The first initial months I was trying to piece things together but still had so much hope in the integrity of the Chinese system. When people go abroad, sometimes these kinds of things happen in China. Very often people would disappear and the government would investigate them but [eventually] release them. I just thought this was one of those.

Were you worried that something was going to happen to your parents as well?

I think that was the ultimate fear. And that was one thing that kept me from speaking up. It was about “whose life should I be protecting?” My parents, or his? If I speak up, what happens if they detain my parents? What if they [are held] in the same conditions? Nobody should be put in position to choose one life over the other. And that’s what I had to do. I chose my parents over him by not speaking out publicly.

How did you decide to start speaking up?

When I talked to some of the Harvard professors about the idea, they [highlighted that] the Chinese government cares a lot about their reputation. That means that you don’t do public advocacy, because the minute you say the Chinese government arbitrarily detained or disappeared somebody, that would hurt their global image. They would see you as the enemy of the state. 

That’s why I chose to reach out to some of my friends in China, professors I know, from before, or contacts that I have within the business community or even within the government. But all of them said that they could have become involved if we were Han, but because we’re Uyghurs, they cannot get involved because our identity is sensitive.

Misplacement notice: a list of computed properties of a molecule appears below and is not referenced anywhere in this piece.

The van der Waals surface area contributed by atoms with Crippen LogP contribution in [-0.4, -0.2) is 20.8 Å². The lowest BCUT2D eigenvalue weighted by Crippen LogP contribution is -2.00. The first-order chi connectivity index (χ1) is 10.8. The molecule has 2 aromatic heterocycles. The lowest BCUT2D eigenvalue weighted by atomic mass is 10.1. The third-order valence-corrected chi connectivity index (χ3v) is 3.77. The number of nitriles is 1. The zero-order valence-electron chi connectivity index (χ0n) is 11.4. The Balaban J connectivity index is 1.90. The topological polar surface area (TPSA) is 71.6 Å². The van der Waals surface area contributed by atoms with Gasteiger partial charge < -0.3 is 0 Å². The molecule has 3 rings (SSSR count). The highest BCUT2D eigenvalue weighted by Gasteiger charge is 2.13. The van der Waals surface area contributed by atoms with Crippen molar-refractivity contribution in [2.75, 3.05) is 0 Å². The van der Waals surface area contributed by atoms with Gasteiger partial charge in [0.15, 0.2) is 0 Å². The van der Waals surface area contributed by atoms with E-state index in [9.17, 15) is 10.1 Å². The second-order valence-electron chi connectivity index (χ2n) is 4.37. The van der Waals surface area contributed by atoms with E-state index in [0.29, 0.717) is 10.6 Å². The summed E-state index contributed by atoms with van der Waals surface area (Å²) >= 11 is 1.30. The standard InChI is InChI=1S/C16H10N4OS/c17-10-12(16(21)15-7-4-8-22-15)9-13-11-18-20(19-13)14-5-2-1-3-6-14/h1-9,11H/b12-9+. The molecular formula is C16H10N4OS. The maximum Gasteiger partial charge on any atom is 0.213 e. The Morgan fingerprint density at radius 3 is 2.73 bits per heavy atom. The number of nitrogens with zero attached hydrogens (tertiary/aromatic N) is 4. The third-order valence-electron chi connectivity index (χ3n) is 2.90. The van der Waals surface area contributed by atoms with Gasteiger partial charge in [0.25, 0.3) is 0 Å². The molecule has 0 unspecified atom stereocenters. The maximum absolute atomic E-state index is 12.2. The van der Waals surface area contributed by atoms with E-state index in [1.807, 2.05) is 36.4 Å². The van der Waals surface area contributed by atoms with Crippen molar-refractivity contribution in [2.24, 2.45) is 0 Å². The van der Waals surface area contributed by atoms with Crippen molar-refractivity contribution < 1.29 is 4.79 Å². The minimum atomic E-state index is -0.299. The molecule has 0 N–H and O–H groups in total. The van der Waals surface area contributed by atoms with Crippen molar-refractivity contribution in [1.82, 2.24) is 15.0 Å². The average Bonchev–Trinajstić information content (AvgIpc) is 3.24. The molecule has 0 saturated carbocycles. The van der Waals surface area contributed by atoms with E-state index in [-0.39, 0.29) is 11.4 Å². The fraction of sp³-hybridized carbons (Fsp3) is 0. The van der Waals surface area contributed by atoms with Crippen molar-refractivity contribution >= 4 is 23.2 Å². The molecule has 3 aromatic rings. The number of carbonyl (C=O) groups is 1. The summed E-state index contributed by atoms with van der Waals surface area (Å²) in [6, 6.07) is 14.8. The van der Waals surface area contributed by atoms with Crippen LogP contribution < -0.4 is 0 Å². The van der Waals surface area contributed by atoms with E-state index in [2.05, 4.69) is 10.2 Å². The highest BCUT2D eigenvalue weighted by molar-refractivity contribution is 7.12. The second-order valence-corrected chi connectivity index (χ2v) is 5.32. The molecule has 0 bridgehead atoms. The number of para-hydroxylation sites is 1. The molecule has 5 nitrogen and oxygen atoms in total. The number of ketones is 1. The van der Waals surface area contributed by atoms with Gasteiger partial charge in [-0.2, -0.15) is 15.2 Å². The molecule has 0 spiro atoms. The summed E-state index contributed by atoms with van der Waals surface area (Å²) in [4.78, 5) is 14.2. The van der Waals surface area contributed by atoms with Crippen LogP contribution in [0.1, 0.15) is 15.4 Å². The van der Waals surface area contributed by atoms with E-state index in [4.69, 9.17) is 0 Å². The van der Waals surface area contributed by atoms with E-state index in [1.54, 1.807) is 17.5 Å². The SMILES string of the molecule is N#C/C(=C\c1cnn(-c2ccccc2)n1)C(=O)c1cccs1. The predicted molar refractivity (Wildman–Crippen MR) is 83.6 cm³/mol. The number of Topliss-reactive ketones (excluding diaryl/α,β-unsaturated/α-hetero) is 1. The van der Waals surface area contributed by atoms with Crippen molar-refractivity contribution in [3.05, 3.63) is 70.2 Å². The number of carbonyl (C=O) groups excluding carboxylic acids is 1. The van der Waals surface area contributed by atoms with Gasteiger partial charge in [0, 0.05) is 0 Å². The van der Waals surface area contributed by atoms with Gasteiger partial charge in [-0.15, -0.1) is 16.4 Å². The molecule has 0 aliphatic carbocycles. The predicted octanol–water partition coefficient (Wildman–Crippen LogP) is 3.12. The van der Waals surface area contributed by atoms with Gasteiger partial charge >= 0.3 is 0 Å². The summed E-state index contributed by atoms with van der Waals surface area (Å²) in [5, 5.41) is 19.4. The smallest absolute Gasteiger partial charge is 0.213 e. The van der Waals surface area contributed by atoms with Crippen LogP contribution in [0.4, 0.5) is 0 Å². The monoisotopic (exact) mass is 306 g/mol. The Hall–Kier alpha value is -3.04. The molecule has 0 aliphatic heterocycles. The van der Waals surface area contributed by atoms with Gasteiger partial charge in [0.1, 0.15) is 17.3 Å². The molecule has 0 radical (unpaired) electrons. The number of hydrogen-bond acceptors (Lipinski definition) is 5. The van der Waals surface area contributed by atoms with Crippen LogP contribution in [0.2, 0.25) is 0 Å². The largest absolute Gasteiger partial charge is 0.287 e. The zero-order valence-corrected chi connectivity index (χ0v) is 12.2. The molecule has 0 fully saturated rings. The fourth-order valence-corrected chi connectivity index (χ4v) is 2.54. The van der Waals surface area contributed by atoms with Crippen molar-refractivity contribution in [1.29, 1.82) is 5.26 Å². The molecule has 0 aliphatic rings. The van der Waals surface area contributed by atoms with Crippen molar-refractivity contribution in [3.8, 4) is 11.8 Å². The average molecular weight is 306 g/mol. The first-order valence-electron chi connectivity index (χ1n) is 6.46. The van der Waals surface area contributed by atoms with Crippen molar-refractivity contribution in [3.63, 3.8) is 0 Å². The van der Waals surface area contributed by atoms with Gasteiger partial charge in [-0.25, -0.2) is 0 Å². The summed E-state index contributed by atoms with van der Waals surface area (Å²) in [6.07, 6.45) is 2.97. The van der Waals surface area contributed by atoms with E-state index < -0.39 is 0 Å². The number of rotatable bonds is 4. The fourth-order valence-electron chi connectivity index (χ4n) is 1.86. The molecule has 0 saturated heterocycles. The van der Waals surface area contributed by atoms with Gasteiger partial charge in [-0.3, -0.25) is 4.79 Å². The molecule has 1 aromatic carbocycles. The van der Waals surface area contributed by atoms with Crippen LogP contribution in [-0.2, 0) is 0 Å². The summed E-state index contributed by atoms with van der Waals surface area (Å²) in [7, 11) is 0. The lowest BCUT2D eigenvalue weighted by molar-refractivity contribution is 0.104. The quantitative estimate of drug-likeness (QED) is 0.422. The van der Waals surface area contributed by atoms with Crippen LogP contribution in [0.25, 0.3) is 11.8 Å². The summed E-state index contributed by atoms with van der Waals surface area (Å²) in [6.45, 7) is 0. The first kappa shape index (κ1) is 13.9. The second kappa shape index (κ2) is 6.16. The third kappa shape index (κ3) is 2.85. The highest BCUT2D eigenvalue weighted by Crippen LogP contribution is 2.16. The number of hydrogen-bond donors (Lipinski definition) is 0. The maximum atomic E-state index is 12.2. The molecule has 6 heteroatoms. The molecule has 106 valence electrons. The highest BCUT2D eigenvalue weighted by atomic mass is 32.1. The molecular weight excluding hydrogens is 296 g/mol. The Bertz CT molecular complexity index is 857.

It was never my intention to become an advocate who would speak against the Chinese. I was proud of a diverse China. I was proud of being a bridge-builder between the Han people, the Uyghur people, and the government itself. 

I tried to work within the system. I tried to do everything to see my brother without jeopardizing his life or mine. The final breaking point was learning about the sentencing. He was sentenced to a prison camp on trumped-up charges of inciting ethnic hatred and ethnic discrimination. He’s the one who’s systematically discriminated against—and yet they’re blaming him. They don’t have to bring any evidence or anything to justify it. No court record, no trial record, nothing.

He’s been in solitary confinement since January 2019. The prison officials confirmed with my family that he looked like a shadow of his former self.  

What are some of your main advocacy and activism efforts?

The first time I ever spoke publicly was in 2020 at Harvard. I truly centered my advocacy around speaking to college students who can understand my pain, being a student and having this bright future and suddenly, just a nightmare ensuing after your graduation. 

The other dimension of my advocacy is raising awareness with members of Congress to address this crisis. I’ve been privileged to be given a platform. I try to use it as powerfully as I can to explain the unexplainable to American and international audiences.

I have been very selective to be a moderate voice that can invite the Chinese government to reconsider its repressive policies, but also bring the Chinese people to my cause. 

Do you still have hope that he will be released?

Am I hopeful? I am. As now Biden and Xi are set to meet, Biden should discuss directly with Xi to bring Ekpar to America.

This article has been edited and condensed for clarity, due to space constraints, and to reflect follow-up questions with Rayhan Asat. Cameron Freeman and Katherine Chou contributed to editing.